Melrose hosts historic holiday

Published 12:00 am Saturday, December 11, 1999

For one and a half hours Saturday morning, a group of children went back 142 years to see how Christmas was celebrated at the antebellum house Melrose.

With National Park Service Ranger Jane Jackson as their guide, they sang Christmas carols in what used to be the slave quarters and read what was then a brand-new book that began &uot;Twas the night before Christmas …&uot;

Then the group of 15 children and 11 adults – mostly Scout leaders and parents – crowded into the house’s kitchen, now a visitor’s center, to make toys and Christmas ornaments as children from the antebellum era would have done.

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One girl wrinkled her forehead as she carefully wrapped yarn around a pine cone to make an ornament. Another held up a handkerchief doll as she drew a smile on its face.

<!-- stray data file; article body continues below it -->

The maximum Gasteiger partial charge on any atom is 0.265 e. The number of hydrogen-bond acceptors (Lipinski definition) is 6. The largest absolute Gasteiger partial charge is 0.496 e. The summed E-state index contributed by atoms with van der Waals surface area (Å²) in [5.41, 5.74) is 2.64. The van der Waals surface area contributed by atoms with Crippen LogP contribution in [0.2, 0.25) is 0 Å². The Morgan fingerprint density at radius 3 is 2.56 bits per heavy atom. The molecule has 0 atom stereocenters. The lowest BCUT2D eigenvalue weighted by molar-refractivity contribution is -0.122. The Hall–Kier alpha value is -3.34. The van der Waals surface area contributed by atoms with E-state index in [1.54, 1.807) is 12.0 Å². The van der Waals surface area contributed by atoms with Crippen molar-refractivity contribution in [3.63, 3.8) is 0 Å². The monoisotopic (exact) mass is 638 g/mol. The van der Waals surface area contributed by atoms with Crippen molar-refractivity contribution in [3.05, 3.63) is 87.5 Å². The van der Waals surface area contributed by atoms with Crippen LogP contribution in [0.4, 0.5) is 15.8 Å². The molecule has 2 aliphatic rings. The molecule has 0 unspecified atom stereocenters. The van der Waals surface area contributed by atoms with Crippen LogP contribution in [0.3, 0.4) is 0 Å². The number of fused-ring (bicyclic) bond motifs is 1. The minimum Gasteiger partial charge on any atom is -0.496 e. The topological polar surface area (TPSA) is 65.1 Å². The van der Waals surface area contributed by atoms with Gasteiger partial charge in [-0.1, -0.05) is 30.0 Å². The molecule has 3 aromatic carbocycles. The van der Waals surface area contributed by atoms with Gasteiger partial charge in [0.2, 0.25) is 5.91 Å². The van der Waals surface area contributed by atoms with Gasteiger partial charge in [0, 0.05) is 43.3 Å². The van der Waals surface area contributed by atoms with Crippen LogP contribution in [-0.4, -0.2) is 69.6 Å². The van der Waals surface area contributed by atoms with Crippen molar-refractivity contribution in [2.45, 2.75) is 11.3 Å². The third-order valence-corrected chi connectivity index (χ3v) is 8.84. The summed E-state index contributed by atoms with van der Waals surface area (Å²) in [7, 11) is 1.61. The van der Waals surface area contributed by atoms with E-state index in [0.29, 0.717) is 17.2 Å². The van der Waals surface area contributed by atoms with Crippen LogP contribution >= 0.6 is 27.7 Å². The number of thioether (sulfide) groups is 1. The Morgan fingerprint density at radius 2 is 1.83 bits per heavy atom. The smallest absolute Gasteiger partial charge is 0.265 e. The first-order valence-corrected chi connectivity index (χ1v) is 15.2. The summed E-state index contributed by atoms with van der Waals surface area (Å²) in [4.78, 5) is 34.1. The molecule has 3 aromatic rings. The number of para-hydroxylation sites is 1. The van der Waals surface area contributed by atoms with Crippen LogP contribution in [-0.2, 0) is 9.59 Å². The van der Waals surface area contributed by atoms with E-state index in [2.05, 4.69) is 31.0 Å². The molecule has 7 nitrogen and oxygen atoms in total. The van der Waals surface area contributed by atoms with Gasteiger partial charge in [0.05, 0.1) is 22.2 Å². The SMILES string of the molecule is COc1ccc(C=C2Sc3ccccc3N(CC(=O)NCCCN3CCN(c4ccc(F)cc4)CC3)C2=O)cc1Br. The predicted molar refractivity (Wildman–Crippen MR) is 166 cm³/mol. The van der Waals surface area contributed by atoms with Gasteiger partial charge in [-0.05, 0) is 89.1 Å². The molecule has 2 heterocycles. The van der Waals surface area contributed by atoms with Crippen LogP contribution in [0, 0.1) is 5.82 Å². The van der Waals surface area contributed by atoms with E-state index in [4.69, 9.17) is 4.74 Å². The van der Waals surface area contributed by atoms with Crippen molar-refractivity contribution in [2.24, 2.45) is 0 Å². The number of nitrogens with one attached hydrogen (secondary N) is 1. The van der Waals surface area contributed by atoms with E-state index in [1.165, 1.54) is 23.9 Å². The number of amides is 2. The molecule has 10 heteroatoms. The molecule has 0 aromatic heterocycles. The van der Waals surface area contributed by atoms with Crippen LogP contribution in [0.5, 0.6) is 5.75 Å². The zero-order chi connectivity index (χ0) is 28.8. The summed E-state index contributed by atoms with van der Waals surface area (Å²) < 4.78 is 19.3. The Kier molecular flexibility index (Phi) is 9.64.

&uot;This is my favorite part of the whole thing,&uot; said 10-year-old Ava Hill, holding up an ornament she made of a pine cone, yarn and paper.

&uot;It’s been a lot of fun,&uot; said Valise Dixon, 11, a member of Girl Scout Troop 164. &uot;It gives us an opportunity to see what Christmas back then felt like.&uot;

Huddled around a table in the small room, they used red and green yarn to tie handkerchiefs into the shape of dolls.

In the 1800s the dolls were called &uot;church dolls,&uot;&160;because they were used to amuse children during long church services.

Then the group went to what Jackson called &uot;the big house&uot; to take a peek at the house’s parlor. Holly-adorned candlesticks decorated the room, and well-dressed porcelain dolls occupied the sofa.

And atop a corner table was a small Christmas tree covered with red bows and electric &uot;candles.&uot;

In the 1850s, people had to use available materials and greenery to decorate for the holidays, Jackson told them. But the reason for the season – Christ’s birth 2000 years ago – &uot;is something that hasn’t changed,&uot; she said